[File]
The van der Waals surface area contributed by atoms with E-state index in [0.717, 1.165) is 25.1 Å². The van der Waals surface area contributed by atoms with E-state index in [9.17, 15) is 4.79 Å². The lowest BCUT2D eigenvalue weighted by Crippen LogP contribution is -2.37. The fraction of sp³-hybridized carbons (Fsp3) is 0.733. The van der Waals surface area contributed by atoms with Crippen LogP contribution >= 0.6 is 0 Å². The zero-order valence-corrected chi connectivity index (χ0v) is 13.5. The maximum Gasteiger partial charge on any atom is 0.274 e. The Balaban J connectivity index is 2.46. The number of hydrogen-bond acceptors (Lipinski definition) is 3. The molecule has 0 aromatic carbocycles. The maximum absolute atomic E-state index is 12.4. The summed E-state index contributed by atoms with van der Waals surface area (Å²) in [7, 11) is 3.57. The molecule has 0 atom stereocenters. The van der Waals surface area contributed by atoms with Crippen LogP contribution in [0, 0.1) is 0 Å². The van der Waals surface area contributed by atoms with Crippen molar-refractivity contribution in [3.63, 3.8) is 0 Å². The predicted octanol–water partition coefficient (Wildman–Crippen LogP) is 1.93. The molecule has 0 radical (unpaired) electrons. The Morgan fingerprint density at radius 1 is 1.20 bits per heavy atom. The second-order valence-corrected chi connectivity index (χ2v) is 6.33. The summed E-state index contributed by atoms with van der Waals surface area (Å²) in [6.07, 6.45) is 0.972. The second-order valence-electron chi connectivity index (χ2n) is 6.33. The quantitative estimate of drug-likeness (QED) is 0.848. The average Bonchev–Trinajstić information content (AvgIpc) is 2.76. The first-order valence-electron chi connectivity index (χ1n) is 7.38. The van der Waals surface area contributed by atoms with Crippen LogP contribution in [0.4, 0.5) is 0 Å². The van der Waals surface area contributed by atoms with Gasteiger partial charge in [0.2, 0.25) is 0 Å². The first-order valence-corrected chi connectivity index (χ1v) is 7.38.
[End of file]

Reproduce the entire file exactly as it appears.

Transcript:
The van der Waals surface area contributed by atoms with E-state index in [0.717, 1.165) is 25.1 Å². The van der Waals surface area contributed by atoms with E-state index in [9.17, 15) is 4.79 Å². The lowest BCUT2D eigenvalue weighted by Crippen LogP contribution is -2.37. The fraction of sp³-hybridized carbons (Fsp3) is 0.733. The van der Waals surface area contributed by atoms with Crippen LogP contribution >= 0.6 is 0 Å². The zero-order valence-corrected chi connectivity index (χ0v) is 13.5. The maximum Gasteiger partial charge on any atom is 0.274 e. The Balaban J connectivity index is 2.46. The number of hydrogen-bond acceptors (Lipinski definition) is 3. The molecule has 0 aromatic carbocycles. The maximum absolute atomic E-state index is 12.4. The summed E-state index contributed by atoms with van der Waals surface area (Å²) in [7, 11) is 3.57. The molecule has 0 atom stereocenters. The van der Waals surface area contributed by atoms with Crippen LogP contribution in [0, 0.1) is 0 Å². The van der Waals surface area contributed by atoms with Crippen molar-refractivity contribution in [3.63, 3.8) is 0 Å². The predicted octanol–water partition coefficient (Wildman–Crippen LogP) is 1.93. The molecule has 0 radical (unpaired) electrons. The Morgan fingerprint density at radius 1 is 1.20 bits per heavy atom. The second-order valence-corrected chi connectivity index (χ2v) is 6.33. The summed E-state index contributed by atoms with van der Waals surface area (Å²) in [6.07, 6.45) is 0.972. The second-order valence-electron chi connectivity index (χ2n) is 6.33. The quantitative estimate of drug-likeness (QED) is 0.848. The average Bonchev–Trinajstić information content (AvgIpc) is 2.76. The first-order valence-electron chi connectivity index (χ1n) is 7.38. The van der Waals surface area contributed by atoms with Crippen LogP contribution in [0.4, 0.5) is 0 Å². The van der Waals surface area contributed by atoms with Gasteiger partial charge in [0.2, 0.25) is 0 Å². The first-order valence-corrected chi connectivity index (χ1v) is 7.38.